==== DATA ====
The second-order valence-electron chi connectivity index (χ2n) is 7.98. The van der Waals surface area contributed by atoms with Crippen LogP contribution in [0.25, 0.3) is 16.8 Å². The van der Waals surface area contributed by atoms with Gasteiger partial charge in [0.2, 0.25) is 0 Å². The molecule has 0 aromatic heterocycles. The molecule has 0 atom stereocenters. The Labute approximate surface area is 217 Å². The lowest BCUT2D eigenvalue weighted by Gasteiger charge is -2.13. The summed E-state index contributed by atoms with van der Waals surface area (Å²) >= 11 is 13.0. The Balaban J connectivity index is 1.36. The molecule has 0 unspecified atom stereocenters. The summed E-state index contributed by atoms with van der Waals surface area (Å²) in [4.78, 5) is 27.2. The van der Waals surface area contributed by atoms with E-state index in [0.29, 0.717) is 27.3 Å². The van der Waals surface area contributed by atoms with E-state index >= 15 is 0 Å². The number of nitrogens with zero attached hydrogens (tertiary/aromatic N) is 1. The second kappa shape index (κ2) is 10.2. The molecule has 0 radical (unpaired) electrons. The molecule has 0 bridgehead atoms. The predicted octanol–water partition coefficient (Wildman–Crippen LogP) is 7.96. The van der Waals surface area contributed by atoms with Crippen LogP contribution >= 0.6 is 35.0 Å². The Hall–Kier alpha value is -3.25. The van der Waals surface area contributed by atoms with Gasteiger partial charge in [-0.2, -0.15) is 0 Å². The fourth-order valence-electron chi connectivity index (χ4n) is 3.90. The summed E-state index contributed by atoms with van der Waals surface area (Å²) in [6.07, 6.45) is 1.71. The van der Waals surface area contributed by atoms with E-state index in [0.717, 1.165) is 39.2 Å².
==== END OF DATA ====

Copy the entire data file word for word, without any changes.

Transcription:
The second-order valence-electron chi connectivity index (χ2n) is 7.98. The van der Waals surface area contributed by atoms with Crippen LogP contribution in [0.25, 0.3) is 16.8 Å². The van der Waals surface area contributed by atoms with Gasteiger partial charge in [0.2, 0.25) is 0 Å². The molecule has 0 aromatic heterocycles. The molecule has 0 atom stereocenters. The Labute approximate surface area is 217 Å². The lowest BCUT2D eigenvalue weighted by Gasteiger charge is -2.13. The summed E-state index contributed by atoms with van der Waals surface area (Å²) >= 11 is 13.0. The Balaban J connectivity index is 1.36. The molecule has 0 unspecified atom stereocenters. The summed E-state index contributed by atoms with van der Waals surface area (Å²) in [4.78, 5) is 27.2. The van der Waals surface area contributed by atoms with E-state index in [0.29, 0.717) is 27.3 Å². The van der Waals surface area contributed by atoms with E-state index >= 15 is 0 Å². The number of nitrogens with zero attached hydrogens (tertiary/aromatic N) is 1. The second kappa shape index (κ2) is 10.2. The molecule has 0 radical (unpaired) electrons. The molecule has 0 bridgehead atoms. The predicted octanol–water partition coefficient (Wildman–Crippen LogP) is 7.96. The van der Waals surface area contributed by atoms with Crippen LogP contribution >= 0.6 is 35.0 Å². The Hall–Kier alpha value is -3.25. The van der Waals surface area contributed by atoms with Gasteiger partial charge in [-0.2, -0.15) is 0 Å². The fourth-order valence-electron chi connectivity index (χ4n) is 3.90. The summed E-state index contributed by atoms with van der Waals surface area (Å²) in [6.07, 6.45) is 1.71. The van der Waals surface area contributed by atoms with E-state index in [0.717, 1.165) is 39.2 Å².